NYC Rally Over Zimmerman Verdict Spills Into City Streets
NYC Rally Over Zimmerman Verdict Spills Into City Streets

NEW YORK—A downtown New York City rally against the recent not guilty verdict in the George Zimmerman trial turned into an unplanned protest march through city streets on Monday night that ended in front of the New York County Courthouse.

The July 15 protest and march, loosely organized by Occupy Wall Street and attended by about 300 people, started out as a typical rally with speeches. Attended by people from a variety of races, speakers were predominately Black. Even when those of other backgrounds spoke, though, their speeches were racially charged, and there was palpable anger over the verdict.

“Racist criminals wear black robes, just like they wear white sheets and police uniforms,” yelled John Sandor, a teacher of history at Hunter College. Sandor added that “they must think we can’t remember” and called out names of racially-motivated murders, including Emmett Till and Medgar Evers.

Zimmerman was declared not guilty of second-degree murder and manslaughter on July 13 in the killing of an unarmed Black teen, Trayvon Martin. The verdict sparked rallies across the nation that are continuing into this week.

This rally started at 6 p.m. in Union Square at 14th Street and morphed into a protest march by about 6:45. Followed by a massive New York Police Department contingency, it first circled around the Square, and then spilled into the streets.

Though both the rally and the march were completely peaceful, several specific comments were made about talking less and acting more.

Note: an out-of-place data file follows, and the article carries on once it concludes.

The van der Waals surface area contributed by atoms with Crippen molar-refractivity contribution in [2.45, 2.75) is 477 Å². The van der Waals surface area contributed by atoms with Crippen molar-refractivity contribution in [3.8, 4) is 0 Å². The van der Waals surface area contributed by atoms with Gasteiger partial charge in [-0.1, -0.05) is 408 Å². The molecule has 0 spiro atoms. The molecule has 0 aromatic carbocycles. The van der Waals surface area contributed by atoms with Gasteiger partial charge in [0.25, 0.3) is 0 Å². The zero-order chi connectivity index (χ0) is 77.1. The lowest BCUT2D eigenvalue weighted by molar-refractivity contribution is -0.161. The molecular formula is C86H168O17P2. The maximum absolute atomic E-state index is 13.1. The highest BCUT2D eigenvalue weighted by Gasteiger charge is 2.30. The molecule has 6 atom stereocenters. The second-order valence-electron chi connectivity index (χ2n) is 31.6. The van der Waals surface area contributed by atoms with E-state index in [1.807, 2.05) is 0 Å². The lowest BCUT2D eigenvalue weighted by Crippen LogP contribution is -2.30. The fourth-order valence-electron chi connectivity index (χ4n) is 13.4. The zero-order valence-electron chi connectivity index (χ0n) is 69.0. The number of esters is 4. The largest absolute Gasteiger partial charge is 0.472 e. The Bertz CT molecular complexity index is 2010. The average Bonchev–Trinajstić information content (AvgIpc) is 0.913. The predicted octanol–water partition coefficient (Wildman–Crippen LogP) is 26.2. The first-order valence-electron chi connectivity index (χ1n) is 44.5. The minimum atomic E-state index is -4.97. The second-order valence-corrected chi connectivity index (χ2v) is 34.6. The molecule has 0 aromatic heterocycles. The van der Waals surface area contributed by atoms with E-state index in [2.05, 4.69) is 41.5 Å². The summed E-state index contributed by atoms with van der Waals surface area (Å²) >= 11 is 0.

During his speech to the crowd, Sandor suggested “shutting the city down” to get the attention of New York City authorities.

One of the group leaders, Bjorn, who didn’t want to give his last name, told the crowd that he was sick of rallies and wants to see action.

“It’s 2013 and they kill a black man like it’s nothing,” Bjorn, 31, told the crowd, adding that if an NYPD officer subjects them to New York’s controversial stop and frisk practice, they should refuse to cooperate.

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“[Just say]’Officer, why are you stopping me? Yes I’ve got an ID, but I don’t feel like showing it.'”

Michael Little, 27, works near Union Square and had stopped by after work when he saw the rally. He said he understands the need for more action on the part of the African-American community from personal experience. Little said he was racially targeted by police after being pulled over for having windows tinted too darkly, and now has a legal case against them pending.

“[We need] not a rally, but actually an uprising,” said Little, who compared the post-Rodney King L.A. riots to what should happen in New York City. “It can’t keep on like this.”

During the impromptu two hour march through city streets that ended at the courthouse, the crowd was followed and closely monitored by motorcycle police, beat police, and plainclothes officers in suits and unmarked cars.

A number of people on the street who saw the march passing by joined in on the spur of the moment.

At several points on the extremely hot July evening it seemed that a physical altercation was about to break out between police and protesters, but it never did.

“That’s what they want, they want us to fight them,” one woman in the crowd said to a fellow marcher.

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